Auteur: Michael Edwards, 26 January 2010
Oorspronkelijk gepubliceerd op OpenDemocracy’s Open Economy
In 2007, I experienced one of those fork-in-the-road moments that seem to occur when you least expect them. It was another day at the office, sifting through e-mails in the Ford Foundation’s glass palace in Manhattan, where I worked as one of the organization’s six directors. As usual, half of my inbox was ﬁlled by advertisements for books, conferences, and consultants promising to solve society’s problems by bringing the magic of the market to nonproﬁts and philanthropy — the masters of the universe, it seemed, also wanted to be saviors of the world — and the other half was ﬁlled by complaints from those experiencing the negative consequences of doing exactly that.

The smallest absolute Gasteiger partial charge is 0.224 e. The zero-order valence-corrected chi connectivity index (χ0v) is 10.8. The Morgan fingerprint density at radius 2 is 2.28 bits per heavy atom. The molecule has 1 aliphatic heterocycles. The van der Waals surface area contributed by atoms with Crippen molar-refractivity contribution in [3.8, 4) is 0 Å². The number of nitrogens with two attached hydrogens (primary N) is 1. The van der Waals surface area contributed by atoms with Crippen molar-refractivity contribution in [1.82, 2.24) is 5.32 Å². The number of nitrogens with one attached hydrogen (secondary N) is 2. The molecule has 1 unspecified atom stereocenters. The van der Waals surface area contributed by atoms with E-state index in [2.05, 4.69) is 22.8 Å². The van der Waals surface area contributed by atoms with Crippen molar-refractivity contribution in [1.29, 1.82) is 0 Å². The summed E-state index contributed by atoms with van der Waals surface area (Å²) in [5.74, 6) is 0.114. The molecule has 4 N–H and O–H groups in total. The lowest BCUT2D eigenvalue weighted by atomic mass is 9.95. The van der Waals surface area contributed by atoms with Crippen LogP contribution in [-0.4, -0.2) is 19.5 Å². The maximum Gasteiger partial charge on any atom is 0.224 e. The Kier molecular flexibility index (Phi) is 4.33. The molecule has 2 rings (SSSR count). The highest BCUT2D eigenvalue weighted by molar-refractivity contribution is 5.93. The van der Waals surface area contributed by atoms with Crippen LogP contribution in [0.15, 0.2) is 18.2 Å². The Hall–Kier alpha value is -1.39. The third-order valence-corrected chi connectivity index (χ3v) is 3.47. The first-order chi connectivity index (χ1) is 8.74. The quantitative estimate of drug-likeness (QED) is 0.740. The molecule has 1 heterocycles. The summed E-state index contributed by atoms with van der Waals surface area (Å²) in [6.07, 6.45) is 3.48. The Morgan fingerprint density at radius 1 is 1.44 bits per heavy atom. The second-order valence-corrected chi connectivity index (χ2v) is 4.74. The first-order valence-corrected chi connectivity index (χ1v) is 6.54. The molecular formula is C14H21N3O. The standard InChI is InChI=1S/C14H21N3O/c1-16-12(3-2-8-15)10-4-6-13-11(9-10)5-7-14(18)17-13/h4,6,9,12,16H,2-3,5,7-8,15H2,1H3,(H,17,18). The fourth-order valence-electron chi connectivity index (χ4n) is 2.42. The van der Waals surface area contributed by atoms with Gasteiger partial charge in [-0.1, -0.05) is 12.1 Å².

It suddenly struck me that this was more than a simple clash of cultures — it had potentially profound implications for the success of our efforts to transform the world in the image of love and justice. And in the rush to embrace new approaches to philanthropy, some very important older questions were in danger of being buried under hype and adulation — questions of deep social change and social transformation, of democracy versus plutocracy, and of people’s willingness to work together on common problems as full and equal citizens, not as clients or consumers. Continue reading